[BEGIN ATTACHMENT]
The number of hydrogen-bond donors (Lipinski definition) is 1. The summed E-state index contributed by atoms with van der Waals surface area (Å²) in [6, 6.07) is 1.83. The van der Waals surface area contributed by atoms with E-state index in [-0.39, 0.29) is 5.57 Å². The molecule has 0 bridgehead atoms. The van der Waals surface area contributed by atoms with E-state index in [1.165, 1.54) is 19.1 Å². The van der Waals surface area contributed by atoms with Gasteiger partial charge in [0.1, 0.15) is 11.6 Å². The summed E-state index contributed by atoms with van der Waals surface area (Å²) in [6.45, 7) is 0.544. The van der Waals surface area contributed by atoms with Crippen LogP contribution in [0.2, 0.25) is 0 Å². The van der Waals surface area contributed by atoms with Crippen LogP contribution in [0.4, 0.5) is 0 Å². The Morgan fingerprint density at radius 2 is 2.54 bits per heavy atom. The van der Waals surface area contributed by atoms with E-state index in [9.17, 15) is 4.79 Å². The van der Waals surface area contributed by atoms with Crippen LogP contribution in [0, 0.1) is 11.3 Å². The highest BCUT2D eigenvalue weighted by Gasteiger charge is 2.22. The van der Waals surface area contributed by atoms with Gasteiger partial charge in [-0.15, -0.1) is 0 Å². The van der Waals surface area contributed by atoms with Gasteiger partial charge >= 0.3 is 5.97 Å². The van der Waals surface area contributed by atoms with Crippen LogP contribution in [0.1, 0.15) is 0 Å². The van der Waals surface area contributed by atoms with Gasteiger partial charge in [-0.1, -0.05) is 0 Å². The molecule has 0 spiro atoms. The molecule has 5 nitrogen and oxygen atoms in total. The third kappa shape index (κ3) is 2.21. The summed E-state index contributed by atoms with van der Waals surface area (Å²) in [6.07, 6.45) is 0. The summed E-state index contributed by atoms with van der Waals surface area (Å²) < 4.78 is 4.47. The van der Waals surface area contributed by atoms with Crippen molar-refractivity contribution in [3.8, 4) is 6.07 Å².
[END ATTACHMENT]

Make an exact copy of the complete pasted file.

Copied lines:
The number of hydrogen-bond donors (Lipinski definition) is 1. The summed E-state index contributed by atoms with van der Waals surface area (Å²) in [6, 6.07) is 1.83. The van der Waals surface area contributed by atoms with E-state index in [-0.39, 0.29) is 5.57 Å². The molecule has 0 bridgehead atoms. The van der Waals surface area contributed by atoms with E-state index in [1.165, 1.54) is 19.1 Å². The van der Waals surface area contributed by atoms with Gasteiger partial charge in [0.1, 0.15) is 11.6 Å². The summed E-state index contributed by atoms with van der Waals surface area (Å²) in [6.45, 7) is 0.544. The van der Waals surface area contributed by atoms with Crippen LogP contribution in [0.2, 0.25) is 0 Å². The van der Waals surface area contributed by atoms with Crippen LogP contribution in [0.4, 0.5) is 0 Å². The Morgan fingerprint density at radius 2 is 2.54 bits per heavy atom. The van der Waals surface area contributed by atoms with E-state index in [9.17, 15) is 4.79 Å². The van der Waals surface area contributed by atoms with Crippen LogP contribution in [0, 0.1) is 11.3 Å². The highest BCUT2D eigenvalue weighted by Gasteiger charge is 2.22. The van der Waals surface area contributed by atoms with Gasteiger partial charge in [-0.15, -0.1) is 0 Å². The van der Waals surface area contributed by atoms with Gasteiger partial charge >= 0.3 is 5.97 Å². The van der Waals surface area contributed by atoms with Crippen LogP contribution in [0.1, 0.15) is 0 Å². The van der Waals surface area contributed by atoms with Gasteiger partial charge in [-0.1, -0.05) is 0 Å². The molecule has 0 spiro atoms. The molecule has 5 nitrogen and oxygen atoms in total. The third kappa shape index (κ3) is 2.21. The summed E-state index contributed by atoms with van der Waals surface area (Å²) in [6.07, 6.45) is 0. The summed E-state index contributed by atoms with van der Waals surface area (Å²) < 4.78 is 4.47. The van der Waals surface area contributed by atoms with Crippen molar-refractivity contribution in [3.8, 4) is 6.07 Å².